Australian taxpayers who earn more than $80,000 will receive some tax relief as a result of the 2016 federal budget.
As widely expected, the federal government has revealed plans to increasing the upper limit of the middle personal income tax bracket from $80,000 to $87,000 from July 1, 2016, in a bid to combat the effects of bracket creep.
Treasurer Scott Morrison said in statement the change will stop around 500,000 taxpayers from hitting the 37% marginal tax rate in the 2016-17 financial year.
“Middle income Australians are bearing a growing burden as they see their average tax rate rise, punishing hard work, hindering growth, limiting opportunity and hampering innovation,” Morrison said.
“We will therefore give hard working Australians greater incentive to earn more without being taxed at a higher rate.”
In his budget speech Morrison will describe the change as “modest” and “affordable”, saying the $3.95 billion reduction in revenue over four years that will result from the change is “fully offset by the revenue and integrity measures contained in the budget”.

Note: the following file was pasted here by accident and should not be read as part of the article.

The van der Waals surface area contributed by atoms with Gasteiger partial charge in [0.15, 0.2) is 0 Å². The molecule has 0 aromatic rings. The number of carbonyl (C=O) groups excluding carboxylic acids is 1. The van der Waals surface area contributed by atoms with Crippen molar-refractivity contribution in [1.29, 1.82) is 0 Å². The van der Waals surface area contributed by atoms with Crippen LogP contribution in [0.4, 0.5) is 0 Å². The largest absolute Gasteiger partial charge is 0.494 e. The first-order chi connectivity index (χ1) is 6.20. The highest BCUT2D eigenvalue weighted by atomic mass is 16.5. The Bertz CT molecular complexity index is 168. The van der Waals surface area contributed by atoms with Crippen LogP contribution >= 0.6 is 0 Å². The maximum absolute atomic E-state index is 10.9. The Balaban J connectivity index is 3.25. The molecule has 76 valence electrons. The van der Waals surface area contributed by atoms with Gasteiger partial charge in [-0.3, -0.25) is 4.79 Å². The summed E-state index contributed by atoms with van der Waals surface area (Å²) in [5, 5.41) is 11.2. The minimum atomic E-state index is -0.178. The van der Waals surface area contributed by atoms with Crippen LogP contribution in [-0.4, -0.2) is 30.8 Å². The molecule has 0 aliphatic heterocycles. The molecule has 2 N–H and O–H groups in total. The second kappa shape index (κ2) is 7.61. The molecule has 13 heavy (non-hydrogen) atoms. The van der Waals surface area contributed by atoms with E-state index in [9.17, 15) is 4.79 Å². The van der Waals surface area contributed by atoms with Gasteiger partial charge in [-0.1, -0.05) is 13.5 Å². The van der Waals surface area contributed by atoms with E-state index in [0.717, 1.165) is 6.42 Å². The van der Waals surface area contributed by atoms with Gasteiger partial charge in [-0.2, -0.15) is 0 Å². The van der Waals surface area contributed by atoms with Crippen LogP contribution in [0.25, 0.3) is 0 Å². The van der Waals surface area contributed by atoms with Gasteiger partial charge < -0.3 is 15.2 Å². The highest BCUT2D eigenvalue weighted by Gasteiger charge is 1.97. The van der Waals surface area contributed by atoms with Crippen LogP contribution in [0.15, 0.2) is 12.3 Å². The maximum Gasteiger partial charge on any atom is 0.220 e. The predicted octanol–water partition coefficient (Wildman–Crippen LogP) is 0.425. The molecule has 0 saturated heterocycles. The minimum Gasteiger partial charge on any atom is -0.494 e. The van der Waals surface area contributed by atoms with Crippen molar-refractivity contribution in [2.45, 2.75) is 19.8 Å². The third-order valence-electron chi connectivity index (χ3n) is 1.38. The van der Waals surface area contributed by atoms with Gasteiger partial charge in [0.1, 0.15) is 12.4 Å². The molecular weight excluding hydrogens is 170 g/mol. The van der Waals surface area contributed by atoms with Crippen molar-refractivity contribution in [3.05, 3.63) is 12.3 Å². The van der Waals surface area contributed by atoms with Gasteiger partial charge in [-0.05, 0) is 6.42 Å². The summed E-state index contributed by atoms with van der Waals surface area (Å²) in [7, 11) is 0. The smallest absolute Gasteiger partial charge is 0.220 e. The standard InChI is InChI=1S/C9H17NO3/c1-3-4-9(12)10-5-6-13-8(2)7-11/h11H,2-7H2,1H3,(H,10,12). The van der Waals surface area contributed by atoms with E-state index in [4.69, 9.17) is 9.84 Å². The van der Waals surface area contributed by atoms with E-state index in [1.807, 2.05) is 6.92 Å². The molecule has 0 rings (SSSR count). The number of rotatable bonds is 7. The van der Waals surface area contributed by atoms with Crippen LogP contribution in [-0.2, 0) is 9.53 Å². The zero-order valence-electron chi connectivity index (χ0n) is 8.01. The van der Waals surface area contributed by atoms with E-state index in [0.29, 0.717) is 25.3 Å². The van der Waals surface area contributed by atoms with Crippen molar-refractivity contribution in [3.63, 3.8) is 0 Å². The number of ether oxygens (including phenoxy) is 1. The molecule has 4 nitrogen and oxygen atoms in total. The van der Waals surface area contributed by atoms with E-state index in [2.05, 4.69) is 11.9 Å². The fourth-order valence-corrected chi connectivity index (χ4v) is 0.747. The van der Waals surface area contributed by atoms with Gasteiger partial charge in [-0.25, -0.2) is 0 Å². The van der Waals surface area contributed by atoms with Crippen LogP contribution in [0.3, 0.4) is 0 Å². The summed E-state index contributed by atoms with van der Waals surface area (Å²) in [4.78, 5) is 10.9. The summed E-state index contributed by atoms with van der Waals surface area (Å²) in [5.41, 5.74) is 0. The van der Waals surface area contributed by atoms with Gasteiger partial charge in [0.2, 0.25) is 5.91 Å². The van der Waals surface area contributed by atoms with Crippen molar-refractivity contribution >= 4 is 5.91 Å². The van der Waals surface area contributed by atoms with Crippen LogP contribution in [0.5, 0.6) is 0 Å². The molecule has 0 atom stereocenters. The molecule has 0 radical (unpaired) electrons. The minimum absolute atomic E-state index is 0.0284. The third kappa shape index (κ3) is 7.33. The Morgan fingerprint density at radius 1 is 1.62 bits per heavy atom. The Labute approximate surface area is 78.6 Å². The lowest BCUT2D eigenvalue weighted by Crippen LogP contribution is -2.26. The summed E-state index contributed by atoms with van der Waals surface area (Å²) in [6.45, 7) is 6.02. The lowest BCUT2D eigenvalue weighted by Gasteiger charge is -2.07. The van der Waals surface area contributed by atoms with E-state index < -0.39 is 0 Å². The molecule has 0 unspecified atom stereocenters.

He will also use his budget speech to confirm the government’s position that it will not push for changes to negative gearing arrangements.
“That would increase the tax burden on Australians just trying to invest and provide a future for their families,” he will say.
“Those earning $80,000 a year in taxable income make up two thirds of those who use negative gearing. They are teachers, nurses, police officers, defence force personnel, office workers and tradespeople.
“We do not consider that taxing these Australians more on their investments, including increasing their capital gains tax, and undermining the value of their own home and investments is a plan for jobs and growth.”